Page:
‘But the tide was running against the port. Salem’s harbor, inferior to a dozen others on the Atlantic coast, was too shallow for the larger ships of the 1820’s and 30’s. Salem had no great river or hinterland to feed it commerce. Slowly the business shifted to Boston and with it, many of the merchant houses.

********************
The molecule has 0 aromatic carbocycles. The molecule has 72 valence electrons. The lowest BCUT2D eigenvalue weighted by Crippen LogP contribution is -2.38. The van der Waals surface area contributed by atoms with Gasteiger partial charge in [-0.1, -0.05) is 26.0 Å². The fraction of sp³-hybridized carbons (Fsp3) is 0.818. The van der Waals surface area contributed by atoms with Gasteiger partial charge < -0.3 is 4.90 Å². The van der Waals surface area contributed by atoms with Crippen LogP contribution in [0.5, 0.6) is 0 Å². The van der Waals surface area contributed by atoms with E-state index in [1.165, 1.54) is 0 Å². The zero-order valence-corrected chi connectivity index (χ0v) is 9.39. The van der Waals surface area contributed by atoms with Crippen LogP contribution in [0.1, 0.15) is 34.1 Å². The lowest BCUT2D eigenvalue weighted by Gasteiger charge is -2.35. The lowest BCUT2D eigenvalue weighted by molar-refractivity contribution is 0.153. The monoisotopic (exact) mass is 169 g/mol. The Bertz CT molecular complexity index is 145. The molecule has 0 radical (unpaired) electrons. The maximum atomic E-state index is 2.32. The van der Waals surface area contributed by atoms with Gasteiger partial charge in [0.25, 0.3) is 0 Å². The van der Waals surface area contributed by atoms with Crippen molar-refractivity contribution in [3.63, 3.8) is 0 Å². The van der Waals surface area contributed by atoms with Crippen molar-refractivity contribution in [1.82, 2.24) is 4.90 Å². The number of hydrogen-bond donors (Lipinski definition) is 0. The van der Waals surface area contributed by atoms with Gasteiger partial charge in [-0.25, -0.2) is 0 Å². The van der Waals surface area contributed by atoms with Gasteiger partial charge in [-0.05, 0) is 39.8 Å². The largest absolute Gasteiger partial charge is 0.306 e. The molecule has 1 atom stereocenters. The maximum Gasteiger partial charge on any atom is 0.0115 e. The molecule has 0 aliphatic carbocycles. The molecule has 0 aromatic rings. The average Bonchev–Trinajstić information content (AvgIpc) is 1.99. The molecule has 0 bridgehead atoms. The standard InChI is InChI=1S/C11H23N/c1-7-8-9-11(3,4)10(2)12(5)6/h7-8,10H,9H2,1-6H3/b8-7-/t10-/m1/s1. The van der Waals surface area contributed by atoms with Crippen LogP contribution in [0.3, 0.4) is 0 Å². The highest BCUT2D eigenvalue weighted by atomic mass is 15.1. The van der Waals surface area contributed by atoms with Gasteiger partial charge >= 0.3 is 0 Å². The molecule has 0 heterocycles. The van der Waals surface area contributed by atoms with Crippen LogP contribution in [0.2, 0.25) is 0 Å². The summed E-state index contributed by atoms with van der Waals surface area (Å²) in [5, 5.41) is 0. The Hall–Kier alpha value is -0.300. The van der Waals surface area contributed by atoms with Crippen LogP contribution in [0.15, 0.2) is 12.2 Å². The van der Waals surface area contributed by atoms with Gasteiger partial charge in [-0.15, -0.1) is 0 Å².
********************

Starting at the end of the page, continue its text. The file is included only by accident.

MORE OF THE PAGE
It was not until 1893 that the last Salem ship, owned by the great old house of Silsbee, Stone and Allen, left Derby Wharf to become a coal barge. But by 1846, when Nathaniel Hawthorne wanted a sinecure post in which to write his novels of Salem decadence, he wangled an appointment as Surveyor of the Port of Salem. In the big drafty Customs House, built at the close of Salem’s great mercantile era, only a few old shipmasters remained to doze in the sun, record the arrival of a coastwise lumber schooner and swap tales of great days in distant seas.’